Foresight hosts two conferences — the other is a more general futurist conference on the implications of these technologies, while this one offers the results of in-depth research. Check out the program page for a list of speakers including Fraser Stoddart, George Church, John Randall, William Goddard and many others.
Update: Blog readers can get a $100 discount on registration with this code: 2013QDFP
In the wake of the election, the big nerd story is the perfect stats-based prediction that Nate Silver of the 538 blog made on the results in every single state. I was following the blog and like all, am impressed with his work. The perfection gives the wrong impression, however. Silver would be the first to point out he predicted Florida as very close with a slight lean for Obama, and while that is what happened, that’s really just luck. His actual prediction was that it was too close to call. But people won’t see that, they see the perfection. I hope he realizes he should try to downplay this. For his own sake, if he doesn’t, he has nowhere to go but down in 2014 and 2016.
But the second reason is stronger. People will put even more faith in polls. Perhaps even not faith, but reasoned belief, because polls are indeed getting more accurate. Good polls that are taken far in advance are probably accurate about what the electorate thinks then, but the electorate itself is not that accurate far in advance. So the public and politicians should always be wary about what the polls say before the election.
Silver’s triumph means they may not be. And as the metaphorical Heisenberg predicts, the observations will change the results of the election.
There are a few ways this can happen. First, people change their votes based on polls. They are less likely to vote if they think the election is decided, or they sometimes file protest votes when they feel their vote won’t change things. Vice versa, a close poll is one way to increase turnout, and both sides push their voters to make the difference. People are going to think the election is settled because 538 has said what people are feeling.
The second big change has already been happening. Politicians change their platforms due to the polls. Danny Hillis observed some years ago that the popular vote is almost always a near tie for a reason. In a two party system, each side regularly runs polls. If the polls show them losing, they move their position in order to get to 51%. They don’t want to move to 52% as that’s more change than they really want, but they don’t want to move to less than 50% or they lose the whole game. Both sides do this, and to some extent the one with better polling and strategy wins the election. We get two candidates, each with a carefully chosen position designed to (according to their own team) just beat the opposition, and the actual result is closer to a random draw driven by chaotic factors.
Well, not quite. As Silver shows, the electoral college stops that from happening. The electoral college means different voters have different value to the candidates, and it makes the system pretty complex. Instead of aiming for a total of voters, you have to worry that position A might help you in Ohio but hurt you in Florida, and the electoral votes happen in big chunks which makes the effect of swing states more chaotic. Thus poll analysis can tell you who will win but not so readily how to tweak things to make the winner be you. The college makes small differences in overall support lead to huge differences in the college.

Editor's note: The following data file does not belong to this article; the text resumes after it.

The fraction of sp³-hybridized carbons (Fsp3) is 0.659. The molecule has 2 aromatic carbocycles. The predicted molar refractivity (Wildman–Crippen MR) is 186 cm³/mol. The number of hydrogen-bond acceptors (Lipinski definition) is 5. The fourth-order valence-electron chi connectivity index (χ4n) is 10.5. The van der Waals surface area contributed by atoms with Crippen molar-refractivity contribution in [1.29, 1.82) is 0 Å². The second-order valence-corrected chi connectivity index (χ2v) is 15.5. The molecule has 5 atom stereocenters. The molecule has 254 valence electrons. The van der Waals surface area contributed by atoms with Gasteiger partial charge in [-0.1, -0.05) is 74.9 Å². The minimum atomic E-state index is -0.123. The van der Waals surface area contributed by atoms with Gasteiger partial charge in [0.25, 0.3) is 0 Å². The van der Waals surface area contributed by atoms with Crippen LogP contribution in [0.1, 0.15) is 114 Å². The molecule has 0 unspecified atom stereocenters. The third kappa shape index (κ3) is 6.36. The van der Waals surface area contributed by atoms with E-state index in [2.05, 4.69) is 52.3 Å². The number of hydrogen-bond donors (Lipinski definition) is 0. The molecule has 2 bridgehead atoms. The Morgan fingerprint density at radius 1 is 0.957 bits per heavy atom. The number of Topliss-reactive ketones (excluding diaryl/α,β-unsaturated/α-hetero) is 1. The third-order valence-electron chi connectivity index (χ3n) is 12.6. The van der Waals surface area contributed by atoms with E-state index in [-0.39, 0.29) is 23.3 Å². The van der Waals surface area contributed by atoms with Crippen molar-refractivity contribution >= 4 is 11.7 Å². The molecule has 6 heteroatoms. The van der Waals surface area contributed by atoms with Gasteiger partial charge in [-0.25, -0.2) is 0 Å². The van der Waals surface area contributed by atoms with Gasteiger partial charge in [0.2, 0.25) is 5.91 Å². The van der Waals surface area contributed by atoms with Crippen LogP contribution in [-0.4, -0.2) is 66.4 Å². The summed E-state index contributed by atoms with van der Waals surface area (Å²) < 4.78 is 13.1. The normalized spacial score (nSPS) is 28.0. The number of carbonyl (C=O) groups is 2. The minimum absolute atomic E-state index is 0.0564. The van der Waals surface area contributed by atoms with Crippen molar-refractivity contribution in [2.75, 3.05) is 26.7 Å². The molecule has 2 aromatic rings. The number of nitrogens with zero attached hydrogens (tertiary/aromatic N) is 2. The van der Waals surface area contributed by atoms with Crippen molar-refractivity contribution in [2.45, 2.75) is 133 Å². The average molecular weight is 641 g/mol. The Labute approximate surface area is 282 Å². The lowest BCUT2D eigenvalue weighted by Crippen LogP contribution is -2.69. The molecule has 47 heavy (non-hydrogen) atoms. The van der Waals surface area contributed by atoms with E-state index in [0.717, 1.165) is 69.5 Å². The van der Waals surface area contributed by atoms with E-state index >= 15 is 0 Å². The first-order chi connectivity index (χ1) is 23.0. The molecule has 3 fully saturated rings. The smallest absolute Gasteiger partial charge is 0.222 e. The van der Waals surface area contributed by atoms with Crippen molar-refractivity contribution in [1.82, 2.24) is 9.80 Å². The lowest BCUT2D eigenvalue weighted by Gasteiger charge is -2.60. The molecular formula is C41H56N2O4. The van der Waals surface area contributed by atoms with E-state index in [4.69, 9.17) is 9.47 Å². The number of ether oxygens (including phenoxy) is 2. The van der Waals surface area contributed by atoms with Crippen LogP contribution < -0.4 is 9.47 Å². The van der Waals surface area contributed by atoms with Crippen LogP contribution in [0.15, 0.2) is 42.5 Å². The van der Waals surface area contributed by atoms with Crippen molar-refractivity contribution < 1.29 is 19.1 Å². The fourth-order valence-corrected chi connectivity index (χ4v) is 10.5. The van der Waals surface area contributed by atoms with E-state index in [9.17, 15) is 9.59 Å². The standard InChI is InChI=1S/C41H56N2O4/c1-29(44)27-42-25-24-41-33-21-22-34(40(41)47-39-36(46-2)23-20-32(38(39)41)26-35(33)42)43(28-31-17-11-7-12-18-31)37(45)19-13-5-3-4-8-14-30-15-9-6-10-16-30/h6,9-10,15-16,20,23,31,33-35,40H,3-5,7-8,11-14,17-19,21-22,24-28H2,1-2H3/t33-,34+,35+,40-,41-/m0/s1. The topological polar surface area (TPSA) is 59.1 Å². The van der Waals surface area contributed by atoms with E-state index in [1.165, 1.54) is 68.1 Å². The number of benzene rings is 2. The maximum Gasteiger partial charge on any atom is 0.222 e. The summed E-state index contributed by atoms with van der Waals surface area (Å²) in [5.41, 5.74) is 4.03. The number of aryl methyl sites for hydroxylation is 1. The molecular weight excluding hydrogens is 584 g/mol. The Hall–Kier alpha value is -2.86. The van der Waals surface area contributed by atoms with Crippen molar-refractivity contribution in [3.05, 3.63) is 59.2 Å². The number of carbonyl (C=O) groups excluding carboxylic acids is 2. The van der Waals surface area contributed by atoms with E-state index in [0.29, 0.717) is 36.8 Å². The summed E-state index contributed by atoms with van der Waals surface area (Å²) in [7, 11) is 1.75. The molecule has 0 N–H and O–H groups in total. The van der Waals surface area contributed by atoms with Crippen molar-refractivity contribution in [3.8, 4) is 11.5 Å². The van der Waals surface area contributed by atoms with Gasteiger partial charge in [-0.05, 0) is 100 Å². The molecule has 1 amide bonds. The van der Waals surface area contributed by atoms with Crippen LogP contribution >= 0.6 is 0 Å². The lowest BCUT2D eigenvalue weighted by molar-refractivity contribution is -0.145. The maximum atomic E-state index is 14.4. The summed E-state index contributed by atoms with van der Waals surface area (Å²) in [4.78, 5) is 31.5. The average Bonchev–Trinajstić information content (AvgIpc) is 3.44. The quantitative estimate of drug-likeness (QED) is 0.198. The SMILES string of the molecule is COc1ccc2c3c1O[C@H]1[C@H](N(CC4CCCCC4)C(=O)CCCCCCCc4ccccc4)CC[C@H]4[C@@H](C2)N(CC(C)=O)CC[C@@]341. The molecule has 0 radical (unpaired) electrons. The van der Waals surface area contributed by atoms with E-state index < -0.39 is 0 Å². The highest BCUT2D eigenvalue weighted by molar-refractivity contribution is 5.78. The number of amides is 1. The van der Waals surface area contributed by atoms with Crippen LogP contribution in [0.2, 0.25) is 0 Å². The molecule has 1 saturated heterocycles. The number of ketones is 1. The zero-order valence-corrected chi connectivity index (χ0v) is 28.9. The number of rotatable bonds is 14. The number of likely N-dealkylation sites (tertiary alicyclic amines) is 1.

In Danny’s theory, the two candidates do not have to be the same, they just have to be the same distance from a hypothetical center. (Of course to 3rd parties the two candidates do tend to look nearly identical but to the members of the two main parties they look very different.)
Show me the money?
Many have noted that this election may have cost $6B but produced a very status quo result. Huge money was spent, but opposed forces also spent their money, and the arms race just led to a similar balance of power. Except a lot of rich donors spent a lot of their money, got valuable access to politicians for it, and some TV stations in Ohio and a few other states made a killing. The fear that corporate money would massively swing the process does not appear to have gained much evidence, but it’s clear that influence was bought.
I’m working on a solution to this, however. More to come later on that.
While there have been some fairly good ballot propositions (such as last night’s wins for Marijuana and marriage equality) I am starting to doubt the value of the system itself. As much as you might like the propositions you like, if half of the propositions are negative in value, the system should be scrapped. Indeed, if only about 40% are negative, it should still be scrapped because of the huge cost of the system itself. read more »
Last month, I invited Gregory Benford and Larry Niven, two of the most respected writers of hard SF, to come and give a talk at Google about their new book “Bowl of Heaven.” Here’s a Youtube video of my session. They did a review of the history of SF about “big dumb objects” — stories like Niven’s Ringworld, where a huge construct is a central part of the story.
On Tuesday I stopped by the Atlantic’s Big Science day where Chris Gerdes of Stanford’s CARS centre announced results of their race between a robocar and humans on a racetrack. The winner — the humans, but only by a small margin. The CARS team actually studied human driver actions to program their car, but found the human drivers have gotten very good at squeezing most of the available performance out of the vehicles, leaving little room for the robot to improve.
Another result reaffirmed studies of passenger reactions. People taken through the first lap were quite scared, but by the next lap they relaxed and gained confidence in the system. This result shows up time and time again, and has convinced me that while many people tell me they think robocars will not become popular because people will be too scared to ride them, those people are wrong, even about their own behaviour. Most of them, at least.